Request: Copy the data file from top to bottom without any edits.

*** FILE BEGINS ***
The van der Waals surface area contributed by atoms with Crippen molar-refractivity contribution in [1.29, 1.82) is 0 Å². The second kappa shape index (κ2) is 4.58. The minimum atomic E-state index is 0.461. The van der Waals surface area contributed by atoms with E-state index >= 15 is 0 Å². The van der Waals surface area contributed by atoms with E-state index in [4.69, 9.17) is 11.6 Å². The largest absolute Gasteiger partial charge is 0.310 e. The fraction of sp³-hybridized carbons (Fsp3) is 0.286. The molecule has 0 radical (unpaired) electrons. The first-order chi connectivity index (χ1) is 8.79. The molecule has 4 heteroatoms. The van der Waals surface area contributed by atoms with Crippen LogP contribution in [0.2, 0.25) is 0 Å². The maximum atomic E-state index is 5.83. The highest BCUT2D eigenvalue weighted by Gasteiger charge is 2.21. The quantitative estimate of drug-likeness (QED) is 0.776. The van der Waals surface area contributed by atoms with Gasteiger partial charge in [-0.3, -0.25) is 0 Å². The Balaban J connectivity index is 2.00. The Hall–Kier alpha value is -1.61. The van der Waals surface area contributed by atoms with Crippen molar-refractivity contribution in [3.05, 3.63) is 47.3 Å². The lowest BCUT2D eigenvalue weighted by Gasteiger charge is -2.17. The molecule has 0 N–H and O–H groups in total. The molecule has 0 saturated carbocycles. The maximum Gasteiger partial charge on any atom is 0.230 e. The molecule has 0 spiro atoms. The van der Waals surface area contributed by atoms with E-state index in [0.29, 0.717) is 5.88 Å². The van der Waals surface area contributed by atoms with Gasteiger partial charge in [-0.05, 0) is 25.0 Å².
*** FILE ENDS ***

The van der Waals surface area contributed by atoms with Crippen molar-refractivity contribution in [1.29, 1.82) is 0 Å². The second kappa shape index (κ2) is 4.58. The minimum atomic E-state index is 0.461. The van der Waals surface area contributed by atoms with E-state index >= 15 is 0 Å². The van der Waals surface area contributed by atoms with E-state index in [4.69, 9.17) is 11.6 Å². The largest absolute Gasteiger partial charge is 0.310 e. The fraction of sp³-hybridized carbons (Fsp3) is 0.286. The molecule has 0 radical (unpaired) electrons. The first-order chi connectivity index (χ1) is 8.79. The molecule has 4 heteroatoms. The van der Waals surface area contributed by atoms with Crippen LogP contribution in [0.2, 0.25) is 0 Å². The maximum atomic E-state index is 5.83. The highest BCUT2D eigenvalue weighted by Gasteiger charge is 2.21. The quantitative estimate of drug-likeness (QED) is 0.776. The van der Waals surface area contributed by atoms with Gasteiger partial charge in [-0.3, -0.25) is 0 Å². The Balaban J connectivity index is 2.00. The Hall–Kier alpha value is -1.61. The van der Waals surface area contributed by atoms with Crippen molar-refractivity contribution in [3.05, 3.63) is 47.3 Å². The lowest BCUT2D eigenvalue weighted by Gasteiger charge is -2.17. The molecule has 0 N–H and O–H groups in total. The molecule has 0 saturated carbocycles. The maximum Gasteiger partial charge on any atom is 0.230 e. The molecule has 0 spiro atoms. The van der Waals surface area contributed by atoms with E-state index in [0.29, 0.717) is 5.88 Å². The van der Waals surface area contributed by atoms with Gasteiger partial charge in [-0.05, 0) is 25.0 Å².